Bitten In A Dog Park

I don't particularly like sensational headlines, but they do work in getting attention. Do I have yours?

Ever since Jasmine is able to enjoy her hikes again, I don't take J.D. to a dog park as often as I used to during Jasmine's post-op after her ACL surgeries. Today Jasmine had her underwater treadmill appointment which meant a visit to the dog park with J.D. It was a bit too warm, but he had fun anyway. However, I came home rather distraught.

J.D. was happy to find out that his girlfriend was there—a playful two-year-old female boxer. They always like to play a lot, so I end up hanging out with her master. Her master is a really nice old guy who walks his daughter's dog, because she wanted a high energy breed but doesn't have time to exercise it—familiar enough scenario. As our dogs are playing we walk and talk about dog related stuff. The boxer truly does have a huge amount of energy and he is with her in the park several hours every day, which makes him an abundant source of dog park news.

As he was giving me an account of the latest dog park incidents, he pulls up his sleeve: “I got bitten by a dog here the other day”. He sure did! His arm was all bruised with distinct marks of where the teeth made it into the flesh. I know the guy quite well by now, there was no way he brought this onto himself.

Apparently, it happened in the entrance 'cage' when he was coming into the park. Another owner was there at the same time, giving his dog a piece of his mind for pulling on the leash. He forced his dog into a corner and put on quite a display of aggression and scare tactics. The stressed dog probably considered the proximity of the boxer an additional threat and attacked her. Her master, worried about his dog, tried to pull the aggressor off her. It didn't work out so good for him and he ended up with a nasty bite on his arm, while the other dog's owner just stood there doing nothing. At least that is how the story was related to me and I figure it was probably fairly close to what really happened.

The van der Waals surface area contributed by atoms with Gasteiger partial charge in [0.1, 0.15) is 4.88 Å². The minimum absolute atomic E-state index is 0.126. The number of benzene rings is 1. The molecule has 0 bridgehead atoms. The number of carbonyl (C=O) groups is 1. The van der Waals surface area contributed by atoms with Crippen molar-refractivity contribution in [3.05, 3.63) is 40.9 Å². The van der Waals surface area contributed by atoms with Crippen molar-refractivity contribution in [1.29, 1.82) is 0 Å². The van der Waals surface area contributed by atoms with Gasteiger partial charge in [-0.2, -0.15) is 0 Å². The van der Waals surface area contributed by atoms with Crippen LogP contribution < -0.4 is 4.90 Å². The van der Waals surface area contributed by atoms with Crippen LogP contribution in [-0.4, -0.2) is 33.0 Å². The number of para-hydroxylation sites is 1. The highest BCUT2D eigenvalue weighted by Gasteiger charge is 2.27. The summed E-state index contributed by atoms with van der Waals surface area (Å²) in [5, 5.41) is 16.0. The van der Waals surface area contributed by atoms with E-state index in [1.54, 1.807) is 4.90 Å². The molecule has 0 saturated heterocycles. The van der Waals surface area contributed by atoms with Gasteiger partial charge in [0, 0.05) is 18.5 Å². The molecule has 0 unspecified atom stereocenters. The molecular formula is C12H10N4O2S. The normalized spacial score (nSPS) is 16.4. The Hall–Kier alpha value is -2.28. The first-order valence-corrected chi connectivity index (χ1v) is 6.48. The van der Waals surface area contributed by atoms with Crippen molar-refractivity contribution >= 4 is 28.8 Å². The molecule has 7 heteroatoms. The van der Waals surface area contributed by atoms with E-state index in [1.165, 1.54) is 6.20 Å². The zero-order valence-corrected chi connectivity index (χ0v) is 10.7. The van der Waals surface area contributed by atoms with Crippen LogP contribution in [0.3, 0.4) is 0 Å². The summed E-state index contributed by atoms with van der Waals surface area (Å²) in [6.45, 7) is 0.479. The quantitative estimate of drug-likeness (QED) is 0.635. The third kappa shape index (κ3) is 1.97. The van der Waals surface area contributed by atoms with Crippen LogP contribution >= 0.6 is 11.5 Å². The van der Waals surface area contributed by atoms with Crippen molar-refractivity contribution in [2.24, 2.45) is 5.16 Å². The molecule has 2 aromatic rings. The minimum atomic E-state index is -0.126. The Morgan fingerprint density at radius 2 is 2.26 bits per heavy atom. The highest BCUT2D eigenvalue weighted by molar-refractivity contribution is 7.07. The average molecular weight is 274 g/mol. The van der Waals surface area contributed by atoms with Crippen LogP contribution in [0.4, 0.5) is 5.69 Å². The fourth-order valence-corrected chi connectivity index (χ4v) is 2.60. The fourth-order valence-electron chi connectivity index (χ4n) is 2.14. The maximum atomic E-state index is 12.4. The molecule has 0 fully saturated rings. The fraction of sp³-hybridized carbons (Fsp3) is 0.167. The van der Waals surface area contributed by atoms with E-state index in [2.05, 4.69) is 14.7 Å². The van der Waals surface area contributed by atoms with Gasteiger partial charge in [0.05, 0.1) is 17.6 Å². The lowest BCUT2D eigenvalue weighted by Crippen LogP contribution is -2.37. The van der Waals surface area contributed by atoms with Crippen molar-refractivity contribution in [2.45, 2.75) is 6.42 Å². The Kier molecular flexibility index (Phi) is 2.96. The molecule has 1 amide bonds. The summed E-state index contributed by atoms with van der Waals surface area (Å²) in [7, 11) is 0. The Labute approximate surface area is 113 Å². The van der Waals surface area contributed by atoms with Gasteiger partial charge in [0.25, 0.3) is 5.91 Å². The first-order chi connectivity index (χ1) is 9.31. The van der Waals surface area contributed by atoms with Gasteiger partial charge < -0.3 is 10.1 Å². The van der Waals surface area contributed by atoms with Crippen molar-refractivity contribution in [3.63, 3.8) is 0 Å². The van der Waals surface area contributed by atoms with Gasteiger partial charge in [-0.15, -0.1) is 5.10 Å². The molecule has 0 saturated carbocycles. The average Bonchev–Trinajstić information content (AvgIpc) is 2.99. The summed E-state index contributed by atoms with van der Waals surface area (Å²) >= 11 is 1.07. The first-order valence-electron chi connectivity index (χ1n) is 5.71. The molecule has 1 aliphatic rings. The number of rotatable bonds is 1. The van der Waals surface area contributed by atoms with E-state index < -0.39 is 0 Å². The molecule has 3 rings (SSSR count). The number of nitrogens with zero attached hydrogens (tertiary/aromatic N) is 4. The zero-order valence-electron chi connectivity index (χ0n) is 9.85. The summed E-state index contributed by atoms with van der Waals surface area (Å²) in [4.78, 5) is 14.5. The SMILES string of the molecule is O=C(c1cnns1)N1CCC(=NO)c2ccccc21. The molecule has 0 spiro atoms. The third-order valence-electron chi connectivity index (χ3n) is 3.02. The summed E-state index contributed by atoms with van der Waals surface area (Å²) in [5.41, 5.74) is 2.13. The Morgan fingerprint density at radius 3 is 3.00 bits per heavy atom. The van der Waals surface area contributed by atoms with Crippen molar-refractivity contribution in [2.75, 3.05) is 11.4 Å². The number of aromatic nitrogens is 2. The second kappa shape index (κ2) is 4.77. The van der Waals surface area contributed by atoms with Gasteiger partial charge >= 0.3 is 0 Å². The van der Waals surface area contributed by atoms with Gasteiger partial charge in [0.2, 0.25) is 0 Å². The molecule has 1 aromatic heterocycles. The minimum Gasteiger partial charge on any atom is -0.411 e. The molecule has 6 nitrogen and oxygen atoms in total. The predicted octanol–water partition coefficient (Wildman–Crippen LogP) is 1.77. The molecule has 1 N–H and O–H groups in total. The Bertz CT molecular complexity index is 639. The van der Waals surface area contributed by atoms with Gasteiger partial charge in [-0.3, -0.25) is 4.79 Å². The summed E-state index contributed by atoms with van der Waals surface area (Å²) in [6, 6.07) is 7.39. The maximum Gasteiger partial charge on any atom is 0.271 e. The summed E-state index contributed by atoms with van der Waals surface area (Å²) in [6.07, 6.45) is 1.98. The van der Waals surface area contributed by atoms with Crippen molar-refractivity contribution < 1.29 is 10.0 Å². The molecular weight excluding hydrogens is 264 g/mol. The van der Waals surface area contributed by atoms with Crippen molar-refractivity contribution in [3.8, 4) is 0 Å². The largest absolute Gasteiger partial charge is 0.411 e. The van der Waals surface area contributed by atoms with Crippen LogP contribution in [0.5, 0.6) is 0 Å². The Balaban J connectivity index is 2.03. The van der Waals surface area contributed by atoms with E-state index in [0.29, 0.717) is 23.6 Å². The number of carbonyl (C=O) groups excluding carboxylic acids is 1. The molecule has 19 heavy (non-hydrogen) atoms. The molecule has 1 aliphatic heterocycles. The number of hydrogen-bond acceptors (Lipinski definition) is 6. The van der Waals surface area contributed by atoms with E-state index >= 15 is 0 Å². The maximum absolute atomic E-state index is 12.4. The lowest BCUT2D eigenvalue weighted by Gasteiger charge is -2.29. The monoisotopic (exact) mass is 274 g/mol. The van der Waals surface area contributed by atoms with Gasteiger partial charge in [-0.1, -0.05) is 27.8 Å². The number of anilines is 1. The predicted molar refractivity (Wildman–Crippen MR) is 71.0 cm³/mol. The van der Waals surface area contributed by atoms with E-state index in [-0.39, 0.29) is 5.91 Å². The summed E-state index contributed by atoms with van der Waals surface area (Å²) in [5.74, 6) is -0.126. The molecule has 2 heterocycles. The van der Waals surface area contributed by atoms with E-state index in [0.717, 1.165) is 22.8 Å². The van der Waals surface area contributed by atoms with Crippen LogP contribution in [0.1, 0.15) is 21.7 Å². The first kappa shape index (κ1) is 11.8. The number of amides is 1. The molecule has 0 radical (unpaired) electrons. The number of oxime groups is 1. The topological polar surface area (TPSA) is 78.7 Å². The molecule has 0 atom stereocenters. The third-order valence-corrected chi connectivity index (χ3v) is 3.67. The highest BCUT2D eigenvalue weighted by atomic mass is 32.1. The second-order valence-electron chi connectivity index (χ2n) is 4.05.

The dog who bit him was a black lab mix. Not that it really matters, but I want to point out that it was neither a Rottweiler, Pit Bull, Shepherd or any other of the high-risk breeds.

Supposedly this was the third time something like this has happened there recently.

What is the moral of the story? First of all – any dog can bite. It is important to be aware of that. Realizing that it is a possibility allows you to anticipate and prevent. Our dog's late best friend, coincidentally also a boxer, got attacked in another park twice, by a Golden Retriever of all things. It is not really the breed that matters. Though, of course, a bite by a Chihuahua would certainly leave a smaller scar.

Should you stop going to a dog park then? Well, it is one solution. But incidents can happen anywhere. Once Jasmine got attacked by two Hound brothers on our walk in the woods.

The boxer's master didn't stop going to the park. I won't. Dog parks are still a great place for dogs to play, socialize and have a good time. However, just as a bar fight is most likely to break out in a crowded bar, a high concentration of dogs and owners of all kinds does create a risk. Keep that in mind!

An owner is responsible for their dog's action at all times! But we live in a real world where not everybody owns up to their responsibility. This is where knowing a thing or two about dog language, and even owner language, comes in handy. Learn to recognize risky situations before they escalate! Quite often just the owner's vibe is a good enough indication of potential trouble. Have your dog near you at all times. Pay close attention to what is happening around your dog. Avoid or remove your dog from highly charged or crowded situations.

You shouldn't touch an attacking dog. But let's face it, I wouldn't let my dog be molested either, as bad of an idea as that might be. However, prevention is much safer and much more effective! Exercise due diligence and keep your dog and yourself safe!

Safe trails!

Related articles:
A Word On Dog Parks
A Word On Socialization